Pitch & Notes

Pitch describes how high or low a note is; learn how this influences notes and your Theory journey!

View the full lesson at Pitch & Notes | JustinGuitar

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These revamped lessons are worth revisiting. I like the bullet points. The piano visuals make a great addition too (my first encounter with theory was in a keyboard context and I still use those visuals… glad to know others also find it useful).

Anyway, thank you for the extra enhancements to the course! :blush:

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What does it happen to the pitch note when I pump up the volume? Does the sinus wave change? Does the frequency change?

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Volume shouldnt change pitch at all.

In the real world an amp/speaker may at least change how you hear it though

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The frequency does not change. The amplitude changes.

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A string vibrating does not create a clean sine wave. This due to a few things; where the pickup is along the string, vibrations reflecting against the bridge and nut, where the string was plucked are some of the biggest.
If you feel like you are hearing the tone change, then your amp’s EQ stack is likely changing with the volume. This is a design tradeoff that is part of the amp’s engineering. What that means is the harmonics are getting filtered differently at one volume level than another. None of these pitches are changing, just some are not getting the same volume adjustment as others.

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“The frequency range of a guitar is roughly 80 Hz to 7 kHz.” This seems too optimistic. If the you have 440 Hz at the fifth fret on the 1st string you get one plus additional octaves range going up the fretboard. Even at two additional octaves you only get a frequency response of around 3.5 kHz. The book list the frequency range for the guitar at 80 Hz to 1.31 kHz - seems a little low but practically correct.

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ONLY if you are talking about the fundamental frequency, but since no guitar string resonates at just the fundamental, then it is too narrow focused. This knowledge is where the range Justin is using must be coming from.

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@sequences your reading way to much into this. Everything you are saying applies to the piano, real piano have strings as well.
It doesn’t matter how you spin it a piano has a wide range of frequencies. And that is what the question is on the test. Which has a high frequency a piano or guitar? The answer on the answer sheet is the Piano.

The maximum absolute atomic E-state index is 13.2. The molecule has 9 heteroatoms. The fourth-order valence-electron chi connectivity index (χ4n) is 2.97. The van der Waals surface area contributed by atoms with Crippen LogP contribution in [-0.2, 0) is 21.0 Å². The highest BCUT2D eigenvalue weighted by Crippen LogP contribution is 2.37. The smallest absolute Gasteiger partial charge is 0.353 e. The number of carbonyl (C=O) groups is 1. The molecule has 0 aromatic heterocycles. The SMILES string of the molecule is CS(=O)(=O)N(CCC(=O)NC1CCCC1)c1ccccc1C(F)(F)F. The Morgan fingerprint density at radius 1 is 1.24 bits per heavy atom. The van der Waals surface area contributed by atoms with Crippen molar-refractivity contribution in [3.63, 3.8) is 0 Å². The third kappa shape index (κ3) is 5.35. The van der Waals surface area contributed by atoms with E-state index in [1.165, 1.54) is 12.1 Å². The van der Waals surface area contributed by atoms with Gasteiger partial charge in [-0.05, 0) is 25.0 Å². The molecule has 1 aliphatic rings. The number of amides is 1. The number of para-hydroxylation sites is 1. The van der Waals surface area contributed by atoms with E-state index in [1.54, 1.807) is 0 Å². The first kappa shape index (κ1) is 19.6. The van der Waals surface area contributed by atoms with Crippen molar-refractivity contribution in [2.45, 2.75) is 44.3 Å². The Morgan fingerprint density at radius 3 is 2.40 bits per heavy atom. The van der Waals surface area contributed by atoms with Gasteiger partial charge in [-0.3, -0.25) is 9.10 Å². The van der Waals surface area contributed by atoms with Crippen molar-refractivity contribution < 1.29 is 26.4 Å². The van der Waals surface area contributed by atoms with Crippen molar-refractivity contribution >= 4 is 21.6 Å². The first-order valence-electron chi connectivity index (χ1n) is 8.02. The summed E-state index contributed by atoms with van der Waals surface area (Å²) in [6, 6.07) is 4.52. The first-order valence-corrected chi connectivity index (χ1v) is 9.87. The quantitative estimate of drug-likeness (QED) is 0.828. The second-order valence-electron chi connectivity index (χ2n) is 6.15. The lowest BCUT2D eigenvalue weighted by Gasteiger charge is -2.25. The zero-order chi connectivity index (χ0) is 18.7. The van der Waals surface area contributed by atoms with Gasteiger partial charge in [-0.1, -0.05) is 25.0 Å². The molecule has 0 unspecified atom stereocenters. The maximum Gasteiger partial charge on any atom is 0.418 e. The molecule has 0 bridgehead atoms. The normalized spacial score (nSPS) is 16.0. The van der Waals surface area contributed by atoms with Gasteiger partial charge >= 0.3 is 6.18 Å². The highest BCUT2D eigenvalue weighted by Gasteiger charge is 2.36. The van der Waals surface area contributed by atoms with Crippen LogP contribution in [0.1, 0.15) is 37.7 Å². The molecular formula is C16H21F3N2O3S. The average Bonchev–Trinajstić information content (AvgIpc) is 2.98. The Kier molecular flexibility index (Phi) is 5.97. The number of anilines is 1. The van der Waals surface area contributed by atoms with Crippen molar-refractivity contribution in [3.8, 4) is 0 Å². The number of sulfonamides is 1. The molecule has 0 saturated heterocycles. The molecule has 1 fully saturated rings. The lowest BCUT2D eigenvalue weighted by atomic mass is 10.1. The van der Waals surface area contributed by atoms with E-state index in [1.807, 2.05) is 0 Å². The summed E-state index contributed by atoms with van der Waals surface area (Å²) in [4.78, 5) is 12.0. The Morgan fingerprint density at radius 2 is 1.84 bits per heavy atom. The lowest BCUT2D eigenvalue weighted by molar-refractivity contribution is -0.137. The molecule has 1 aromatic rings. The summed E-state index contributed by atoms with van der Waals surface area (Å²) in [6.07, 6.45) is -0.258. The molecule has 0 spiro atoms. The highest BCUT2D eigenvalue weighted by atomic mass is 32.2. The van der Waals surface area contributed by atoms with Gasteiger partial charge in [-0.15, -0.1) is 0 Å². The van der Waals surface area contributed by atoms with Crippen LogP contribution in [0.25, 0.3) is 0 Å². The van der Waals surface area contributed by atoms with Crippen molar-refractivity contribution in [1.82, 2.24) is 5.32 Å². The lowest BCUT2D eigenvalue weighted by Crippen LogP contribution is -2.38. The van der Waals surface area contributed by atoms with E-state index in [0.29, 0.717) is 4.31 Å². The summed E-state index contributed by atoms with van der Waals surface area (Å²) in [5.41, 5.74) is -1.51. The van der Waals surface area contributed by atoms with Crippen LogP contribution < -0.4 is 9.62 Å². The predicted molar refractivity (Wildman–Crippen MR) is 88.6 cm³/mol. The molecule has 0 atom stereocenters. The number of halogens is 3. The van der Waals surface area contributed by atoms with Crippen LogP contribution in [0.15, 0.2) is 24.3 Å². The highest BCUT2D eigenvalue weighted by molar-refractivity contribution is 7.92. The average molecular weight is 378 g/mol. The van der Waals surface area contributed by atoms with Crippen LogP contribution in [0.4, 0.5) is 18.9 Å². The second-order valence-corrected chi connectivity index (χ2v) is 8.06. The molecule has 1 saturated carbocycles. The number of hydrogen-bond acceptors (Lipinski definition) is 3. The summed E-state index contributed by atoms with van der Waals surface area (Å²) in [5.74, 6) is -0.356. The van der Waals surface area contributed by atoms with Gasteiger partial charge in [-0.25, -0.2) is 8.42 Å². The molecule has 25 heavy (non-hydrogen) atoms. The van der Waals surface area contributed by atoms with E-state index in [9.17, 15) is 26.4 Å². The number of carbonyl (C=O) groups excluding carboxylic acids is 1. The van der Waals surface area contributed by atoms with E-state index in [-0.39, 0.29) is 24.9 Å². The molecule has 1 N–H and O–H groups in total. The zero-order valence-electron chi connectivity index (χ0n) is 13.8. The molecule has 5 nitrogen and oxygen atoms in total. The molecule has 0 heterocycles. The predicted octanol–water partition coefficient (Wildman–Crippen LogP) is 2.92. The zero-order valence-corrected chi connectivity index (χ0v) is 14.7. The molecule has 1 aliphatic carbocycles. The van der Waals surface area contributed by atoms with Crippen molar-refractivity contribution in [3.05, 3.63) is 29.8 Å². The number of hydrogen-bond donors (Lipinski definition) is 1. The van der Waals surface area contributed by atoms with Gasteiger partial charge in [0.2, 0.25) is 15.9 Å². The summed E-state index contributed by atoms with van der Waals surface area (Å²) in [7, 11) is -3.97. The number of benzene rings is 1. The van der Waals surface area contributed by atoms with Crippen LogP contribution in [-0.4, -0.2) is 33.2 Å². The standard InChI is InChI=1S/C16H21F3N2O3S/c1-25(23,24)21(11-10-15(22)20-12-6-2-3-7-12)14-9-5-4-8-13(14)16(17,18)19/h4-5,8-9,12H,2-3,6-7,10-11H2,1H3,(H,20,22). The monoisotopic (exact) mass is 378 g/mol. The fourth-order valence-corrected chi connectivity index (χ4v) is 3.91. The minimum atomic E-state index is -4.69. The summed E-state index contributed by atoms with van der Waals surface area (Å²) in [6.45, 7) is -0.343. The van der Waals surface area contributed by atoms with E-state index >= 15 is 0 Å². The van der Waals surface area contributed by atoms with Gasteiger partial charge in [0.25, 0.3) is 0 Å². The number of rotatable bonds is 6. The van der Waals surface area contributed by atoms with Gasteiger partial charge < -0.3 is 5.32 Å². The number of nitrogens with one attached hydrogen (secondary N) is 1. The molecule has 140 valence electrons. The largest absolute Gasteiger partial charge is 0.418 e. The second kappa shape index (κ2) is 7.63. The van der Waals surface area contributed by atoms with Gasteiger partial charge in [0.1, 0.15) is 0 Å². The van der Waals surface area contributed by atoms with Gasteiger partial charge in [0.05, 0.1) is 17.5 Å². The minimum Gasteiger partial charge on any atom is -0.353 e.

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Hi stitch - not sure I follow you on this. My goal is more to make sure the stuff I am seeing here is not mis-understood. I think it could go that way too easily.

I think that the problem here is some folks are talking highest note you can play, and some are talking highest hearable frequency. I would prefer that Justin had addressed the difference there.

I didn’t get that question on my test. Curious. I wonder if he has more questions in the queue than you see in one testing.

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@sequences the question is on the revised grade 1 PMT. It is the first module of grade one. Go watch the video and down load the workbook and you will find out what started this conversation. Justin say and write on the web site a guitar goes from 80Hz to 7kHz and a piano goes from 27Hz to around 4.18kHz. On the test about which one is high the answer is piano.
A guitar highest frequency is 1318Hz on a 24 fret guitar. The answer on the test is right. You have to remember this is grade 1 lesson 1 of a beginner course. Justin is talking natural notes on a guitar nothing more.

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thanks - I found it. that is a rubbish question and answer, especially given how the material was presented. Now I get the confusion.

I think I’d answer ‘d - depends on the model’ and have a valid argument to say I was correct. :slight_smile:

I’ll go back a bit on my initial comment - the practical playable note is probably around 1.5k on the guitar. I tried to play pinch harmonics and natural harmonics on two guitars and it just is too high to be useful much beyond 1.5-2kHz. I managed to get a E8 (5274 Hz), but it was impractical musically. Or maybe my hearing is worse than I know, but then it is still too high to be useful!

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That’s right, if you are referring to the highest playable note. The only way the frequency range of a guitar extends to around 7KHz is if you consider harmonics. To avoid confusion, I think Justin should have ignored harmonics and just concentrated on the highest playable notes on each instrument.

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This is great … I was put off music theory as a child . Our father was a brilliant pianist but terrible at teaching and very impatient. I play a bunch of songs and what I play sounds pretty good but with no real understanding of what I’m doing so this is a great start to overcoming the “fear” and that theory is boring and too complex … thank you

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